The choice of subjects in a new exhibition of Dutch pictures from the British Royal Collection is compared with that in a 1971 predecessor to this show. Schwartz detects a shift from aristocratic sporting subjects to poor man’s scenes from daily life. Until 30 October, the visitor can go from Buckingham Palace to Dulwich Picture Gallery to admire another royal collection, including splendid Dutch paintings. Assembled for the last king of Poland, it ended up, 20 years after his abdication, in a London suburb.
So many Dutch paintings does the queen of England own – about 250 of them – that the curators of her collection can pick and choose among them to give their exhibitions of her Dutch school pictures quite an individual character. Yesterday saw the opening in the Queen’s Gallery, adjoining Buckingham Palace (on the left side, in Bird Cage Walk), of Enchanting the eye: Dutch paintings of the Golden Age, put together by the Surveyor of the Queen’s Pictures, Christopher Lloyd. The show includes 50 paintings by 38 artists. In 1971 Lloyd’s predecessor, Sir Oliver Millar, mounted a show from the same large group of works, under the title Dutch pictures from the Royal Collection, with 75 paintings by 41 artists. Only about 40% of the paintings in the earlier show are included in the new one.
Laying the two catalogues side by side, the differences are unmistakeable. The paintings included by Sir Oliver that Mr. Lloyd has left out tend to fall into a number of recognizable categories. Given the smaller number of paintings in the present exhibition, Lloyd had to reduce the number of examples all along the line. However, his heaviest cuts are in certain specialties. Compared with the older show, there are far fewer military encounters, pastorals, portraits of royalty and sporting subjects – horses and hunters and game. Instead of images such as these, which reflect aristocratic pastimes and concerns, Lloyd gravitates toward a more bourgeois vision of Holland. Adieu court portraitists Daniel Mytens, Gerrit van Honthorst and Adriaen Hanneman. Welcome painters of everyday life Isaac van Ostade, Jan Miense Molenaer and Barent Graat.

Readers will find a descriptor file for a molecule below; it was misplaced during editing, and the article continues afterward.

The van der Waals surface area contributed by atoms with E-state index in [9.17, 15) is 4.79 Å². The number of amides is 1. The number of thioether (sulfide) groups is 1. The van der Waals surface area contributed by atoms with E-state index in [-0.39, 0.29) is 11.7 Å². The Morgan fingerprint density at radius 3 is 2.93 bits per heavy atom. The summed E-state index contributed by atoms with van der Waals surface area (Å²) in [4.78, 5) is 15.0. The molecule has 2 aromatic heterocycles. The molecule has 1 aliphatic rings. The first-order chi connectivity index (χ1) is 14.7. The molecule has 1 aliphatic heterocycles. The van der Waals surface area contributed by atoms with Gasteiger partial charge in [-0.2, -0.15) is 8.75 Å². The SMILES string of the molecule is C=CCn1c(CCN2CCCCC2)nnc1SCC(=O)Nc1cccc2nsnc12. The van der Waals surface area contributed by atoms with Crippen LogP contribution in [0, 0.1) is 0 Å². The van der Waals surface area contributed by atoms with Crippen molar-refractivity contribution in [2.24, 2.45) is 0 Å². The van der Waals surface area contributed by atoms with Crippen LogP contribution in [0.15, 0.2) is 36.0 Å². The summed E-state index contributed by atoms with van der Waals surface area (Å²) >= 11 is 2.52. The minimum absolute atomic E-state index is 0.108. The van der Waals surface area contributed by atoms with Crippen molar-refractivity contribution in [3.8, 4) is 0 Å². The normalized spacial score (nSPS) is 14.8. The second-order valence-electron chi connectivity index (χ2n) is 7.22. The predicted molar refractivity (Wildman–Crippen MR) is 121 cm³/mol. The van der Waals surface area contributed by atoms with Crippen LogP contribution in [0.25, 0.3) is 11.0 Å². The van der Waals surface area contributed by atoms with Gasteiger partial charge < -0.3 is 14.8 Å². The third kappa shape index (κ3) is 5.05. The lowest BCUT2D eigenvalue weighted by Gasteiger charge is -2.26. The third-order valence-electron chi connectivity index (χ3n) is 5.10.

As much fun as it might be to speculate about personal characteristics that could account for this shift – taste, generational prejudice, class identification – I prefer to leave that to people who know both men well. The contents of their catalogues offer grounds for more concrete suppositions. Millar is more interested than Lloyd in the history of the collection, and Lloyd more interested in the interpretation of the subject matter of Dutch painting than Millar. Millar’s choice reflects the preferences of the historical collectors, while Lloyd’s is attuned to present-day scholarship on the iconography of Dutch art. Either way, the results are sheer delight for any lover of Dutch art. Not all of the queen’s great Dutch paintings are on view. Rembrandt’s double portrait of Jan Rijcksen and Griet Jans, known as The shipbuilder and his wife, is not in the present show. Actually, that is all the more reason to catch this selection. The reprise to which we can look forward in 2039 or thereabouts will have a different cast yet.
How and why did the British royal family come into possession of such large numbers of important Dutch paintings? The older nucleus of the collection dates from the 17th century, when the Houses of Orange and Stuart were bound by blood and when Britain, lacking enough native talent to satisfy the growing desire for fine objects, was virtually an artistic colony of the Netherlands. King Charles I set the tone, taking Dutch and Flemish artists into his service eagerly. The assumption that Charles’s conspicuous patronage was intended mainly to bolster his prestige is often embraced too easily. The father of modern patronage studies, Francis Haskell, once delivered a lecture on this subject in Rotterdam. There he pointed out that if Charles I’s patronage was intended to impress visitors to his court, then it was a miserable failure. Haskell dared to advance the suggestion, heretical in these days of the Sociological Imperative, that Charles was driven first of all by sheer love of art.